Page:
During the Trump administration's year-long quest to roll back Corporate Average Fuel Economy (CAFE) targets, it attempted to give automakers in violation of the current standards a break by delaying the scheduled increase of penalties. The logic here is that the federal government is reassessing the Obama era standards, so it lumped in the new fines that were supposed to go into effect last July.

Those penalties represent an increase of $8.50 for every tenth of a mile per gallon a new car consumes above the minimum fuel standard. But with the new targets in quasi limbo, the updated fines were not being applied.

On Monday, a federal appeals court ruled the Department of Transportation cannot do that. Since the old rules are technically still in effect, the court ruled that automakers are still subject to the fine. 

Plaintiffs included the State of New York, California, Pennsylvania, Maryland, and Vermont - as well as the Sierra Club, National Resources Defense Council, and the Center for Biological Diversity. Those groups collectively filed a lawsuit against the Department of Transportation, National Highway Traffic Safety Administration, NHTSA acting Deputy Administrator Jack Danielson, and Transportation Secretary Elaine Chao.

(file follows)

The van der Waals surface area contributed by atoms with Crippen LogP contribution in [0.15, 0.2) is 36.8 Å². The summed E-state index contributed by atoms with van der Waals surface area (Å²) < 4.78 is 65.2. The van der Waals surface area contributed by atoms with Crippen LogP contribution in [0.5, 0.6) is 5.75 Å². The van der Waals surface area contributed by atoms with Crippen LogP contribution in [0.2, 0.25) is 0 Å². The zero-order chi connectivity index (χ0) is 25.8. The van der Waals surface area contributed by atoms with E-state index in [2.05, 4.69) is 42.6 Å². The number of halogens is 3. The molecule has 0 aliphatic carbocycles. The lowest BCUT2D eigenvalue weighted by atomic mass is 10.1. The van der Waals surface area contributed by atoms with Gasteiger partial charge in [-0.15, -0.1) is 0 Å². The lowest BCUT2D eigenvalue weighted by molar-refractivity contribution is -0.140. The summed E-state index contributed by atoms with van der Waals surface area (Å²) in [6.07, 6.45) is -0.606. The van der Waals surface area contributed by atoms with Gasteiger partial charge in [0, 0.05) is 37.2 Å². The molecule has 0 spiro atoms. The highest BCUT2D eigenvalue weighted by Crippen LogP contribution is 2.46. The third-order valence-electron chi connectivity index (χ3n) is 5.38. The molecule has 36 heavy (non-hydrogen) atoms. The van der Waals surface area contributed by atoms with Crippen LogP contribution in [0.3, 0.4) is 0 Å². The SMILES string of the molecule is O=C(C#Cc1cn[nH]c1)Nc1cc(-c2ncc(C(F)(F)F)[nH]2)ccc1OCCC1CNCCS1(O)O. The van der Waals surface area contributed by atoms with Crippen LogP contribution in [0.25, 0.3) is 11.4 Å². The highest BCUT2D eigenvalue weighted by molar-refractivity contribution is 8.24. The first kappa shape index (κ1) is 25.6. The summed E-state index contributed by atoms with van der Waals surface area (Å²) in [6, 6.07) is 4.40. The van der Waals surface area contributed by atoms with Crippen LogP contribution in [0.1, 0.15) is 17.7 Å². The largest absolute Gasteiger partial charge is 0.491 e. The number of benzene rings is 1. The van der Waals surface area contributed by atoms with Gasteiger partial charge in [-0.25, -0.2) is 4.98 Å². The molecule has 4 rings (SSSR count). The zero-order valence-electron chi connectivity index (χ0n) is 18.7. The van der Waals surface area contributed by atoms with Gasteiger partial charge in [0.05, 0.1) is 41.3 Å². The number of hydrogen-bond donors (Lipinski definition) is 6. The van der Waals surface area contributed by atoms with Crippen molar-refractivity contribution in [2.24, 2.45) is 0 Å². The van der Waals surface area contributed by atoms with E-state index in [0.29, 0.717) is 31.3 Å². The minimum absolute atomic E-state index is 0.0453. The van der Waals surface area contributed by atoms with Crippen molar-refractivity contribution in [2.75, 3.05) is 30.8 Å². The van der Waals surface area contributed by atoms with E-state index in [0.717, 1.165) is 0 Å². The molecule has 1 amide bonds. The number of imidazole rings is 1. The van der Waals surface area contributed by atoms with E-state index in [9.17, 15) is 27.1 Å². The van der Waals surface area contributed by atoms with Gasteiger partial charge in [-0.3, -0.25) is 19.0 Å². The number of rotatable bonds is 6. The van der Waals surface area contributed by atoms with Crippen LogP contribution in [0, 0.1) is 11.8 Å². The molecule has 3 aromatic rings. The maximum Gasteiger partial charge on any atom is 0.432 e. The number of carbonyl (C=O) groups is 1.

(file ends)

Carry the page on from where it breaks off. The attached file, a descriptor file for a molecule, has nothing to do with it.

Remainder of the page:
"Americans will breathe easier because the court undid the Trump administration's bizarre attempt to encourage toxic tailpipe pollution," said Vera Pardee, senior counsel at the Center for Biological Diversity, in a press release following the court ruling. "Cheap fines incentivize automakers to produce gas-guzzlers that fuel climate change and spew harmful pollutants. Reinstating proper penalties will help protect our kids' lungs and our planet's future."

A blog post from the National Resources Defense Council claimed the court's decision restored what it considered the proper fines. "The updated penalty impels automakers to clean up their fleets, rather than offering them a cheap license to burn more gas if they fail to keep pace with fuel economy targets," said the council's Clean Energy Attorney, Irene Gutierrez.

Meanwhile, EPA Administrator Scott Pruitt said the administration will continue to progress toward "more appropriate" fuel economy standards for the automotive industry. The new targets have not yet been set.

this article first appeared on thetruthaboutcars.com